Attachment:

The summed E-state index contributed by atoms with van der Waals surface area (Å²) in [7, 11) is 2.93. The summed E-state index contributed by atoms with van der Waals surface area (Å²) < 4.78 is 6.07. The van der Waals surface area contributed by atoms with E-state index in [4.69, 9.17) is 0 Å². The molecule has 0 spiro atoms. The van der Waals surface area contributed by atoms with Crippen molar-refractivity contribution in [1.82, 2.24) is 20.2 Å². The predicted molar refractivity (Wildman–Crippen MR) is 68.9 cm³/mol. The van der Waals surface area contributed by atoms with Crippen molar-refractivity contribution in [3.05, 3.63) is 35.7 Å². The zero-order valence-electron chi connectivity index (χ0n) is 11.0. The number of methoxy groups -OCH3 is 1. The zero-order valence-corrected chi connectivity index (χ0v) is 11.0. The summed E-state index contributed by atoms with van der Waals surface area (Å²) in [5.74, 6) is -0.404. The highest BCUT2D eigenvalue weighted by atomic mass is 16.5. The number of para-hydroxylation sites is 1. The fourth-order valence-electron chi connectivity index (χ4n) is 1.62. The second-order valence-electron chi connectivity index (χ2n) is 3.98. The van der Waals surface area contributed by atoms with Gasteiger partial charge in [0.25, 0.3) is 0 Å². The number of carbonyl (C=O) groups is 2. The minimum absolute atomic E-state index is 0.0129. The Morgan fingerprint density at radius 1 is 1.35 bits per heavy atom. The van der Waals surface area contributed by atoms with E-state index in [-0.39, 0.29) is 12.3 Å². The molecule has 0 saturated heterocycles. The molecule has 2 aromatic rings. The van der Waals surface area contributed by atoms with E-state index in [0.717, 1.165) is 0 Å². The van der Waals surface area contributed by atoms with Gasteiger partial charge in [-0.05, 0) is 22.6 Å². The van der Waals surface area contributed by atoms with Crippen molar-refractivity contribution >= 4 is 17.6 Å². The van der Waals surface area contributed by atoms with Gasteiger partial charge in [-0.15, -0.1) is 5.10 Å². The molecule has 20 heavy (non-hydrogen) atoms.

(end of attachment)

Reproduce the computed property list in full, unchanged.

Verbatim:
The summed E-state index contributed by atoms with van der Waals surface area (Å²) in [7, 11) is 2.93. The summed E-state index contributed by atoms with van der Waals surface area (Å²) < 4.78 is 6.07. The van der Waals surface area contributed by atoms with E-state index in [4.69, 9.17) is 0 Å². The molecule has 0 spiro atoms. The van der Waals surface area contributed by atoms with Crippen molar-refractivity contribution in [1.82, 2.24) is 20.2 Å². The predicted molar refractivity (Wildman–Crippen MR) is 68.9 cm³/mol. The van der Waals surface area contributed by atoms with Crippen molar-refractivity contribution in [3.05, 3.63) is 35.7 Å². The zero-order valence-electron chi connectivity index (χ0n) is 11.0. The number of methoxy groups -OCH3 is 1. The zero-order valence-corrected chi connectivity index (χ0v) is 11.0. The summed E-state index contributed by atoms with van der Waals surface area (Å²) in [5.74, 6) is -0.404. The highest BCUT2D eigenvalue weighted by atomic mass is 16.5. The number of para-hydroxylation sites is 1. The fourth-order valence-electron chi connectivity index (χ4n) is 1.62. The second-order valence-electron chi connectivity index (χ2n) is 3.98. The van der Waals surface area contributed by atoms with Gasteiger partial charge in [0.25, 0.3) is 0 Å². The number of carbonyl (C=O) groups is 2. The minimum absolute atomic E-state index is 0.0129. The Morgan fingerprint density at radius 1 is 1.35 bits per heavy atom. The van der Waals surface area contributed by atoms with E-state index in [-0.39, 0.29) is 12.3 Å². The molecule has 0 saturated heterocycles. The molecule has 2 aromatic rings. The van der Waals surface area contributed by atoms with E-state index in [0.717, 1.165) is 0 Å². The van der Waals surface area contributed by atoms with Gasteiger partial charge in [-0.05, 0) is 22.6 Å². The van der Waals surface area contributed by atoms with Crippen molar-refractivity contribution >= 4 is 17.6 Å². The van der Waals surface area contributed by atoms with Gasteiger partial charge in [-0.15, -0.1) is 5.10 Å². The molecule has 20 heavy (non-hydrogen) atoms.